Blue Pool Oregon

I’m not much of a hiker. To be clear, I am a runner—but I would much rather pound the pavement on any given day, than hit the trails. I’ve always been like this. Even in college when we were specifically told to run the mulch trail “because it’s not as hard on your body as the road” … even then, when my coaches told me to take the road less traveled, so to speak, I wouldn’t do it. I’d rather risk a shin splint than run on bark. Bleck.

Why? I hated the way the little pieces of ground up tree would adhere to the sweat around my ankles. I hated the dusty feel. The dirt. Again, bleck.

But, a few years ago I “took one for the team”—the team being my family—and succumbed to an hour-long hike along a fairly dusty trail. A trail, mind you, that turns and twists so sharply at times, that there is simply no way to run it. No this trail is meant to be walked and enjoyed. And what’s at the end of the trail is evidence that nature, when left to herself, produces scenery far more breathtaking than anything man can create.

Located about an hour’s drive east of Eugene, Tamolitch Falls—otherwise known as Blue Pool—is a majestic, almost fairytale like collection of water along Oregon’s McKenzie River Trail. The pool itself is right around a two mile hike up from Trailbridge Reservoir. And, although it’s a dusty, hot hike in the summertime, seeing it first hand is well worth the dirt you’re bound to get on your ankles.

Do know, however, that getting down to the pool isn’t easy. Once you reach the top of the “cliff”, you have to wind around the opposite side and down a narrow path to reach the bank. Some advice … if you want to swim in the glorious water, best not to tip your toe in first. Because if you do, you won’t get in. This water is cold. Like really, really cold. Glacier cold. So if you want to swim in Blue Pool, best to jump in before your body talks you out of it ; )

NOTE: The U.S. Forest Service does close this trail from time, especially in the middle of summer when there’s threatening forest fires or other potential dangers. Please be safe and adhere to the warnings and closures.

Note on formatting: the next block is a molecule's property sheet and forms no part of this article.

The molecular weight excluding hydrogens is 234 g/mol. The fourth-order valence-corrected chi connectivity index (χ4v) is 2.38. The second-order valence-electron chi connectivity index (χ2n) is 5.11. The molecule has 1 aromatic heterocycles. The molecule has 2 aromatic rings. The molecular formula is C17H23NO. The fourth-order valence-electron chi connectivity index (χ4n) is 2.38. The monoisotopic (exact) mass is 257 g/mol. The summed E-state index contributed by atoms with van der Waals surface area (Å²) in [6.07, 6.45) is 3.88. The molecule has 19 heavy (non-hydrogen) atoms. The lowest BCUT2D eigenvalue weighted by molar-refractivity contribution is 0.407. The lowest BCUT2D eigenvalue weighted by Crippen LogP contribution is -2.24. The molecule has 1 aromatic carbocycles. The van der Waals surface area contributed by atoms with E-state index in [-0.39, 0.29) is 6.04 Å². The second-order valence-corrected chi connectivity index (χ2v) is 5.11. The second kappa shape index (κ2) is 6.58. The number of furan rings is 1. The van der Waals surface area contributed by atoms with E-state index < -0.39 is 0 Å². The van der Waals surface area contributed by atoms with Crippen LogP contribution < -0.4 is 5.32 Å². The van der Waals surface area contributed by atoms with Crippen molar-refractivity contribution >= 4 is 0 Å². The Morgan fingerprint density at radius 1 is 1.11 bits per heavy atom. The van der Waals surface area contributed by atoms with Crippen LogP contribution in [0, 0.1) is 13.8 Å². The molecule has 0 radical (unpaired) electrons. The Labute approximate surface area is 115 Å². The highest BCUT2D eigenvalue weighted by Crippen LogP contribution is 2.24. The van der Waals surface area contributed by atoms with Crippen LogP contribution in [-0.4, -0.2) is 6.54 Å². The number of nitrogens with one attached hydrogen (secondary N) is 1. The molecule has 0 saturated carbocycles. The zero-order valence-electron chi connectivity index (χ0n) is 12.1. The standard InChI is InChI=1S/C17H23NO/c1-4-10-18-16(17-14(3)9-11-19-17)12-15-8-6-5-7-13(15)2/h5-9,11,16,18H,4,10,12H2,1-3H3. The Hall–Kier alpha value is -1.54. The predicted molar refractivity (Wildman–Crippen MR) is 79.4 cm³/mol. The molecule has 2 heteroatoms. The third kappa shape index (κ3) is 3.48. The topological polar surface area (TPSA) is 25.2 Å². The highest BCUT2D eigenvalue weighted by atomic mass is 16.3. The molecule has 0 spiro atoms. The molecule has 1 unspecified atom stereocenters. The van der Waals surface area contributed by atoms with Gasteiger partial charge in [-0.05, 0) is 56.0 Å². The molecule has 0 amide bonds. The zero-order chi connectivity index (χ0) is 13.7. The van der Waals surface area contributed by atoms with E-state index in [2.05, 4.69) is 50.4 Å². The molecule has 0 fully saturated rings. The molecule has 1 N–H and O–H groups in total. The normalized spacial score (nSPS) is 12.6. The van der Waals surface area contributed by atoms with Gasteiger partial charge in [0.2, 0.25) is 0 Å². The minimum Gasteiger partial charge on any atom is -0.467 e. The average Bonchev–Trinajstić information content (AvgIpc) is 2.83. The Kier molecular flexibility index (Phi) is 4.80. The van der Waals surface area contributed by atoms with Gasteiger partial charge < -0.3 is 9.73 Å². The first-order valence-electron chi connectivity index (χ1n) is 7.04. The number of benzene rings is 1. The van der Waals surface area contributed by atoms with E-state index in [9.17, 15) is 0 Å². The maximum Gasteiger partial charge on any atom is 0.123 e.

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Hey there. I’m Shauna—a West Coast transplant in the landlocked state of Indiana … when I moved here I missed the beaches, the mountains, the desert, the rivers … and it took me a while to find places nearby that paralleled my old stomping grounds. BUT. Now that I’ve lived here for over 15 years, I’ve had time to explore the region and you know what? It’s amazing. There’s so much to do—from skiing in northern Michigan to relaxing lakeside in southern Kentucky to rocking the nightlife in one of the many metropolitan areas. And I love it here. I really do. BUT. I do miss the sea … and the sand and the rush of the waves … the smell of seawater … even the sting of too much sun after a day spent lollygagging at the beach. And I miss the constant supply of seafood and shellfish and riverfish? About that … since I’ve moved to the Midwest I’ve noticed that a lot of people here don’t consider fish that come from the river seafood … I’m not sure I agree, but hence the new word I’ve created, “riverfish” … time will tell if Webster picks it up ; ) So my blog, Seafood is The New Black, is my way of bringing a little bit of sea life (or is it sealife?) to the Midwest. And over on Seafood in the Circle City, you can read up on my favorite Indianapolis restaurants that serve seafood, and serve it well. As you read along, you’ll find all kinds of information … some that you might find more useful than others—and some, you might just find amusing … or not. Either way, and if nothing else, I hope you leave my little space here on the world wide web a little refreshed and maybe even a little inspired to bring a little bit of the ocean home with you. (Yes, I did use the word “little” four times in one sentence … it’s OK … mermaids like to repeat themselves.) Cheers! The Midwest Mermaid Oh, and if your curious, yes, I do actually write for a living … if you want to know about the organizations I work with and the publications where you can find my land legs, swim on over to the “Portfolio” tab … and thanks for visiting.

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